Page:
The so-called President of the de facto Republic of South Ossetia, Anatoly Bibilov, in his interview

with, spoke about plans to improve the healthcare system in Tskhinvali and stated that his government does its best to reduce the number of patients from Tskhinvali who go to Georgian clinics for medical treatment.

Anatoly Bibilov stated (

from 7:52): “Our goal is to reduce the number of patients who visit Georgia for medical treatment to a minimum because they have to deal with Georgian Special Services which offer them Georgian citizenship as well as high-quality and comprehensive medical services. Undoubtedly, when it comes to life and health, a person might be ready for everything but we have to create such conditions that they will no longer need to go to Georgia and take care of their health in exchange for bearing such humiliation.”

Citizens living in Tskhinvali have been visiting Georgia for the purposes of getting medical treatment at Georgian clinics since 2009. After the August war, they were given this opportunity through the COBERM-

supported project, Healthy World, which is implemented with the involvement of the Red Cross. After 2008, it is the only organisation which still has an office in Tskhinvali. Ossetian patients typically address this office for medical assistance. Previously, they had to obtain a health certificate, a doctor’s recommendation and a special permit from the de facto Ministry of Health. Following this, the Red Cross office in Tskhinvali contacts Tbilisi and, depending on the particular medical condition of the patient, special measures are taken.

The aforementioned project, offered by Georgia to patients of every age group living in Tskhinvali, envisions transportation, free diagnostics and accommodation.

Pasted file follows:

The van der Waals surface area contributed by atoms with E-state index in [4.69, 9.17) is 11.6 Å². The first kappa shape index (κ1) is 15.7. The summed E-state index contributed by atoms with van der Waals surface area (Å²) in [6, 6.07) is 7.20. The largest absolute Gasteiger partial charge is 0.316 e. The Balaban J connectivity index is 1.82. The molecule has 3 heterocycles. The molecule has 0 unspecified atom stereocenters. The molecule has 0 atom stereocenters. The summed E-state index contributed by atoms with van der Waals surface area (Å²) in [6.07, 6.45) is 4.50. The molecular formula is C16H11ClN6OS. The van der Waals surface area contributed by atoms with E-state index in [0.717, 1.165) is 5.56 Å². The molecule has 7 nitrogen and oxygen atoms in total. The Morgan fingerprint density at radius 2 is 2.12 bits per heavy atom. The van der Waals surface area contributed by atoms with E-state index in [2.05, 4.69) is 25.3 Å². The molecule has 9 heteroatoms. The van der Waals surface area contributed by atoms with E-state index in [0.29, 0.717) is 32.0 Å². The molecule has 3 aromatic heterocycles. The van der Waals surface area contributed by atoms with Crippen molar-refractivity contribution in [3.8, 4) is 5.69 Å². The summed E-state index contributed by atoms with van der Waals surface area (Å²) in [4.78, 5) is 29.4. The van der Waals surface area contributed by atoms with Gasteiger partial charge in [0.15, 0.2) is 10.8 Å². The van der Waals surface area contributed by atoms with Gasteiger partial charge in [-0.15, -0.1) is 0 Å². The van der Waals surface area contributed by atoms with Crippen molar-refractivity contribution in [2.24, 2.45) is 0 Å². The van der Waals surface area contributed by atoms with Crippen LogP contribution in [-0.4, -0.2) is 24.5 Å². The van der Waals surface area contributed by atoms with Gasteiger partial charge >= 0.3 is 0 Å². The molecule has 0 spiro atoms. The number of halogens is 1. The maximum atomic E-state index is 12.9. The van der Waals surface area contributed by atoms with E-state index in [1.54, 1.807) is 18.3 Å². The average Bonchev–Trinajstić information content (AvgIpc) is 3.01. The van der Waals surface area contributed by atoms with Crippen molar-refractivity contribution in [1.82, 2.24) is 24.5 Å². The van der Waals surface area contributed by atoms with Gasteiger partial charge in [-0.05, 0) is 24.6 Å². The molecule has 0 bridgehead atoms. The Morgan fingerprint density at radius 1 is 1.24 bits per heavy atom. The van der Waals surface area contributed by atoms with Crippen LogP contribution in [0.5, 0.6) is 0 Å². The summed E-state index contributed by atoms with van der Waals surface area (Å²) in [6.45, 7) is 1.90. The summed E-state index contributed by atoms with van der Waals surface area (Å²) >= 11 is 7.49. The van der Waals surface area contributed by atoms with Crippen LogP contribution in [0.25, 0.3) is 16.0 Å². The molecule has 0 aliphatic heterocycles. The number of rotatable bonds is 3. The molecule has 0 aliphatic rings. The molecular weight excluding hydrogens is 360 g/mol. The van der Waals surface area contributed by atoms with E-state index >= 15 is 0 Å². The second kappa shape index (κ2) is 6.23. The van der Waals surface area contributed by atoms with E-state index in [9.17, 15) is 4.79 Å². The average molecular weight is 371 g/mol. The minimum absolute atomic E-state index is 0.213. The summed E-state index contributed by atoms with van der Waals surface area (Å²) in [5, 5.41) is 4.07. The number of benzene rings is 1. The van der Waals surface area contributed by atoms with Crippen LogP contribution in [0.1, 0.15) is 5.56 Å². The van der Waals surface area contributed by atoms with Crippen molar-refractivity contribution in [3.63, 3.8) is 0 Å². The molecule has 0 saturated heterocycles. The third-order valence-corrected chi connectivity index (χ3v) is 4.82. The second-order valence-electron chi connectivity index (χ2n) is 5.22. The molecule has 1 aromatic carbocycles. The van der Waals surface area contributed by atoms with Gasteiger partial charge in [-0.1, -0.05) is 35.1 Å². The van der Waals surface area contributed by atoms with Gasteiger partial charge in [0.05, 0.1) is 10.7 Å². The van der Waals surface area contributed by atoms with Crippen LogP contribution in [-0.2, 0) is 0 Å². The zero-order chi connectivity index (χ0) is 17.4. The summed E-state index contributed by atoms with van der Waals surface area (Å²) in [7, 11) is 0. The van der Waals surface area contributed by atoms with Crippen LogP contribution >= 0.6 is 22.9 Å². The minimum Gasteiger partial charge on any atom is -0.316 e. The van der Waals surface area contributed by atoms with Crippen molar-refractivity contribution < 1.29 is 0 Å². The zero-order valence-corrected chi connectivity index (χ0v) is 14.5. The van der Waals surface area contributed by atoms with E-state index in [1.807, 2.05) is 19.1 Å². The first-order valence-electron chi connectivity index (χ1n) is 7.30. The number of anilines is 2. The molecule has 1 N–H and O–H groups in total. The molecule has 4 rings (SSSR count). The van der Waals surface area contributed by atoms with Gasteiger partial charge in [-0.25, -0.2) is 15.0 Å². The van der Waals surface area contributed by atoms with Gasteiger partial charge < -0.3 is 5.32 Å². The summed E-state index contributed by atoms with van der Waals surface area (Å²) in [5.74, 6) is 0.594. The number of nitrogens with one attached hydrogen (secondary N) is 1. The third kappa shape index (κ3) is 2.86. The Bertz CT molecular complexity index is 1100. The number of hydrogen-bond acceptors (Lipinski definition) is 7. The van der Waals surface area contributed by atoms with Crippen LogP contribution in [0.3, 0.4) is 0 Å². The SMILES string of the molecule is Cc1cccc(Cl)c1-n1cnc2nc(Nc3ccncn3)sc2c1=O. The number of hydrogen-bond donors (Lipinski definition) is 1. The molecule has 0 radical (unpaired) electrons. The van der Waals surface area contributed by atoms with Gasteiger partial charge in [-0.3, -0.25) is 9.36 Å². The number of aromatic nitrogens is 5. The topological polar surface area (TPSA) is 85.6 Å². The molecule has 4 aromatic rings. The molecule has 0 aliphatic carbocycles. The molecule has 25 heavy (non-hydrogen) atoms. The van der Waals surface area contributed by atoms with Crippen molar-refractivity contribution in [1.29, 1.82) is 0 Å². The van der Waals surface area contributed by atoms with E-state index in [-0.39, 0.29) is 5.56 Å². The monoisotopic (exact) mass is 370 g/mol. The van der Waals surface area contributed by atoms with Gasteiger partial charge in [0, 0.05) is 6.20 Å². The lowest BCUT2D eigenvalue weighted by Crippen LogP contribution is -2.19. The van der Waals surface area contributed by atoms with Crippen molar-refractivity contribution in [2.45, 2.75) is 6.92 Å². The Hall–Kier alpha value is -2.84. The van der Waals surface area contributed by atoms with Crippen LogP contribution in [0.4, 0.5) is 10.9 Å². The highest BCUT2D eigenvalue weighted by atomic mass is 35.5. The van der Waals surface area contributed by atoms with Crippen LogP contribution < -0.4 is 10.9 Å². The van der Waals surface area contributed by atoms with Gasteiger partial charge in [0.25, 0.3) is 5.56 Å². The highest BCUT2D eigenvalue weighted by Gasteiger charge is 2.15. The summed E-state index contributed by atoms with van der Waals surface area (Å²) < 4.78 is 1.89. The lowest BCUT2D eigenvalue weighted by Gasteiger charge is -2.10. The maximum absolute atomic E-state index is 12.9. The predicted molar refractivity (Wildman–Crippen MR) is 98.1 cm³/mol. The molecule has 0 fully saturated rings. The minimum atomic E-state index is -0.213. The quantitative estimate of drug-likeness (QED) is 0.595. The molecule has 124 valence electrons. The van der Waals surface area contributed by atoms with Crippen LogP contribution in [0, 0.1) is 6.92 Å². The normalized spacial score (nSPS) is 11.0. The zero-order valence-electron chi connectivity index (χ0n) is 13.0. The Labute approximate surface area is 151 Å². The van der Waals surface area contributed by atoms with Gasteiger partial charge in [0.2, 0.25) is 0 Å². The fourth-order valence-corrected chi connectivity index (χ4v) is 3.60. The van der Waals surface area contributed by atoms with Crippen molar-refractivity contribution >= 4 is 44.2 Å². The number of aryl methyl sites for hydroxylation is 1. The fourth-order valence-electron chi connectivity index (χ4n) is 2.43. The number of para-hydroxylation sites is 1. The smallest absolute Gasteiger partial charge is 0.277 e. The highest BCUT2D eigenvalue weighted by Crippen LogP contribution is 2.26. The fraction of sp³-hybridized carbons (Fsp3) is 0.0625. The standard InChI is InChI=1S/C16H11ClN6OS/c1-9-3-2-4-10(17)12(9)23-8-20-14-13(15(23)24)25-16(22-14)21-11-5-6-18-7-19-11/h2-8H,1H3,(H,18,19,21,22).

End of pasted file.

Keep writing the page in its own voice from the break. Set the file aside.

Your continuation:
According to the information

of the Red Cross, if a patient’s health conditions are serious, he is picked up in the village of Ergneti and taken to the place of destination for treatment. In other cases, colleagues are waiting for the Red Cross transportation vehicle on Georgian-controlled territories and take the patient to the selected clinic.

The Head of the Temporary Administration of South Ossetia, Dimitry Sanakoev, clarifies

that for people living in Tskhinvali, it is absolutely acceptable for them to undergo medical treatment in Georgia’s clinics. During the winter season, because of the closure of the Roki Tunnel, they are unable to go to Vladikavkaz which takes much more time to reach as compared to visiting Tbilisi through Ergneti.

After the August war, the number of Ossetian patients coming to Georgia has been increasing annually. The statistics are periodically published by the Red Cross. According to this information,

the number of Ossetian patients getting treatment from Georgian doctors was 200 in 2016 and has already exceeded 120 in the period of January-May of 2017. In 2012-2015, approximately 400 patients from the occupied territories requested medical treatment in Georgia. Of these, the majority comprises people living in Tskhinvali (according to unofficial information, when the Red Cross does not take part in the transportation of patients and Tskhinvali residents enter Georgia through the Larsi border checkpoint, the real number is even higher).

According to the information of the State Minister for Reconciliation and Civil Equality of Georgia, Ketevan Tsikhelashvili, the number of patients from Tskhinvali and Abkhazia who received medical treatment in Kutaisi and Tbilisi clinics has increased six fold over the last three years. Dimitri Sanakoev also points out the increasing statistics and states